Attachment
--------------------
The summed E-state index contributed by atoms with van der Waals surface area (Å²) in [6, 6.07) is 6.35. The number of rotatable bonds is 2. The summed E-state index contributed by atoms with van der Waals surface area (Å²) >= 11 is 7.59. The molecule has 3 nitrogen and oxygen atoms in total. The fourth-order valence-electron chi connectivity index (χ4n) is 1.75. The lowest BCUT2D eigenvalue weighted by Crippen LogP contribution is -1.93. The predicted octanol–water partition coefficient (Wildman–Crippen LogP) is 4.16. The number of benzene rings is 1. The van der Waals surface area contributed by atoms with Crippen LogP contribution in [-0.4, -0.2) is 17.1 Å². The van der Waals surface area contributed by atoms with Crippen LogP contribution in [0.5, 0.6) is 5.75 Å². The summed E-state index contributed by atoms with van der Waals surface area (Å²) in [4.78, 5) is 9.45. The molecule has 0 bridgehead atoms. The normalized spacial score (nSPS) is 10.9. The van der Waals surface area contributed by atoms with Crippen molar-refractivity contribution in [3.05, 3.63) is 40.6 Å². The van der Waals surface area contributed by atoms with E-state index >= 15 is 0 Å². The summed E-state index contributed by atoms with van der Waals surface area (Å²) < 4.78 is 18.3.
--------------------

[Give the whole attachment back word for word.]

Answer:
The summed E-state index contributed by atoms with van der Waals surface area (Å²) in [6, 6.07) is 6.35. The number of rotatable bonds is 2. The summed E-state index contributed by atoms with van der Waals surface area (Å²) >= 11 is 7.59. The molecule has 3 nitrogen and oxygen atoms in total. The fourth-order valence-electron chi connectivity index (χ4n) is 1.75. The lowest BCUT2D eigenvalue weighted by Crippen LogP contribution is -1.93. The predicted octanol–water partition coefficient (Wildman–Crippen LogP) is 4.16. The number of benzene rings is 1. The van der Waals surface area contributed by atoms with Crippen LogP contribution in [-0.4, -0.2) is 17.1 Å². The van der Waals surface area contributed by atoms with Crippen LogP contribution in [0.5, 0.6) is 5.75 Å². The summed E-state index contributed by atoms with van der Waals surface area (Å²) in [4.78, 5) is 9.45. The molecule has 0 bridgehead atoms. The normalized spacial score (nSPS) is 10.9. The van der Waals surface area contributed by atoms with Crippen molar-refractivity contribution in [3.05, 3.63) is 40.6 Å². The van der Waals surface area contributed by atoms with E-state index >= 15 is 0 Å². The summed E-state index contributed by atoms with van der Waals surface area (Å²) < 4.78 is 18.3.